High Performance: 3 simple but powerful questions for 2021

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Heading into a new year, I’d like to ask you three simple but powerful questions regarding your business plans for 2021. It has been my experience that plans are developed with good intentions and sometimes with significant cost. But often times, these plans are abandoned along the way, fading into the background and then disappearing altogether when we get busy. What began as an inspirational plan to focus on is all but forgotten by mid-year. Three questions will help to make 2021 a year where your plan is not only top-of-mind, but achieved.

Question #1: Is our plan for 2021 aligned with our long-term vision?

Having a compelling vision for the future brings clarity about the direction we’re headed in and why it’s important to get there. It allows us to lead with intention and purpose. However, when short-term plans (12 months or less) are not connected to a long-term vision, the plans don’t seem all that important. Sure, it would be nice to hit our goals in 2021 but if there isn’t a deeper, more powerful motivation driving us to achieve our plans, it will be easy to let them slide when it gets busy.

Is our plan a “must have” or “hope to have” type of plan? It makes a difference. Someone who is simply hoping or trying to accomplish something usually does not. But if our plan is an essential requirement for moving closer to our vision, the likelihood of achieving it is much higher.

Another very real danger in not having a clear, long-term vision is that it opens the door to become distracted by every new opportunity that arises. Without a road map to follow, we may find ourselves simply going in circles and never getting anywhere.

Are we able to communicate our long-term vision in a couple of minutes, using plain language? Try writing it out right now. We may discover that we have some work to do in this area.

Question #2: Has our plan been shared with our team?

Plans are often held closely by owners and senior managers. The leadership team may know what the plan is but what about everyone else? Every single person in our organization has a desire to know what the plan is at some level. I fully understand that some plans are confidential and must be held closely but those unique situations are exceptions. In general, it’s best to share our plans with our people. Let me explain why.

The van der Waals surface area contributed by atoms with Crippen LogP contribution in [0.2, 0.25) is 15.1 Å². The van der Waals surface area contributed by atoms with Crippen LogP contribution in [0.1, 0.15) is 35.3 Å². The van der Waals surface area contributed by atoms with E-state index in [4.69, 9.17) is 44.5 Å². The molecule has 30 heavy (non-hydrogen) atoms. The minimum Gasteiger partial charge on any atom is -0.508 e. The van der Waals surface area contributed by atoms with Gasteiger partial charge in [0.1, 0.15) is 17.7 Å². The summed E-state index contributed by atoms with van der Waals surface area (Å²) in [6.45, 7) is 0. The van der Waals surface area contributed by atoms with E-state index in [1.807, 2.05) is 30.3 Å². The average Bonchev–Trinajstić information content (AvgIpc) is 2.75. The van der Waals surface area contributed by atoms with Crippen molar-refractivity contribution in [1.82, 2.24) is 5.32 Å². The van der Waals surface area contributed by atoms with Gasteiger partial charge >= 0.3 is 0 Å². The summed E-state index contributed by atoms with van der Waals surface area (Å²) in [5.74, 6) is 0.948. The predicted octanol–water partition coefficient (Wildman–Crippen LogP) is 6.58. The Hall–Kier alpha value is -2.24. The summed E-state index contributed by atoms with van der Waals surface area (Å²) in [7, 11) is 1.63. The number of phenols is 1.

When people know what the plan is, they will find ways to support it. They will make better decisions and care more about the outcomes. In addition, by disclosing the plan to our entire organization, there is a higher level of accountability for leaders to follow through and provide updates throughout the year.

However, when people are left in the dark, just the opposite is true. People know when they are being excluded and it shows up in attendance, productivity, equipment damage and quality.

While we’re sharing our plans, we may want to consider sharing our successes as well. I’m a firm believer in profit-based incentive compensation. Maybe 2021 is the year that this becomes a reality for your organization.

Question #3: Have you broken down your plan into smaller pieces?

Plans are most effectively implemented when they are broken into smaller, actionable steps. This allows for a higher level of accountability and improves the success rate dramatically. When plans are too big or complex it’s easy to delay getting started simply because we haven’t decided where to start.

If you’re not familiar with the EOS process developed by Gino Wickman, I recommend checking it out. (I had the opportunity to work directly with Gino back in the mid-2000s with great results.) A key concept in EOS is to identify very specific goals for each quarter. Because a quarter of the year consists of only 13 weeks (90 days), these goals are necessarily bite-sized pieces that are achievable. It’s a simple concept but extremely effective.

Three simple questions. How did you do?

Now go forth.

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Phil Harwood

Phil Harwood is a Senior Advisor with Tamarisk Business Advisors. Contact him at phil.harwood@tamariskadvisors.com.

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